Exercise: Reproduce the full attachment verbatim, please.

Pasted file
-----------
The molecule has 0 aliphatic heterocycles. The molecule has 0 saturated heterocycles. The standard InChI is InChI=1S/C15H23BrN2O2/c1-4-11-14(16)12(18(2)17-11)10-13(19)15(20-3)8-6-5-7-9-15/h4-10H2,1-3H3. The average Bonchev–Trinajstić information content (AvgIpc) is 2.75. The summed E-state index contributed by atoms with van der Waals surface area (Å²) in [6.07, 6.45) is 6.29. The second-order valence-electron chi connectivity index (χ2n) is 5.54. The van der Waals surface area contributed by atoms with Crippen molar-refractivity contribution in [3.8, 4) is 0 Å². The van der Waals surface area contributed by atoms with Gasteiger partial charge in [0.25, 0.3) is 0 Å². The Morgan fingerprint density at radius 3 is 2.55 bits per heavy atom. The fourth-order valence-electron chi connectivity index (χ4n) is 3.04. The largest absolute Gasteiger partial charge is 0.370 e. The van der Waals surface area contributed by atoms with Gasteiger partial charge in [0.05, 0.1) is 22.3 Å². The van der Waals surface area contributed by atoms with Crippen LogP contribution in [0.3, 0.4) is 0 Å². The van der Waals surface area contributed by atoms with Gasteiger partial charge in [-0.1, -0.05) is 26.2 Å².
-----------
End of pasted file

The molecule has 0 aliphatic heterocycles. The molecule has 0 saturated heterocycles. The standard InChI is InChI=1S/C15H23BrN2O2/c1-4-11-14(16)12(18(2)17-11)10-13(19)15(20-3)8-6-5-7-9-15/h4-10H2,1-3H3. The average Bonchev–Trinajstić information content (AvgIpc) is 2.75. The summed E-state index contributed by atoms with van der Waals surface area (Å²) in [6.07, 6.45) is 6.29. The second-order valence-electron chi connectivity index (χ2n) is 5.54. The van der Waals surface area contributed by atoms with Crippen molar-refractivity contribution in [3.8, 4) is 0 Å². The van der Waals surface area contributed by atoms with Gasteiger partial charge in [0.25, 0.3) is 0 Å². The Morgan fingerprint density at radius 3 is 2.55 bits per heavy atom. The fourth-order valence-electron chi connectivity index (χ4n) is 3.04. The largest absolute Gasteiger partial charge is 0.370 e. The van der Waals surface area contributed by atoms with Gasteiger partial charge in [0.05, 0.1) is 22.3 Å². The van der Waals surface area contributed by atoms with Crippen LogP contribution in [0.3, 0.4) is 0 Å². The van der Waals surface area contributed by atoms with Gasteiger partial charge in [-0.1, -0.05) is 26.2 Å².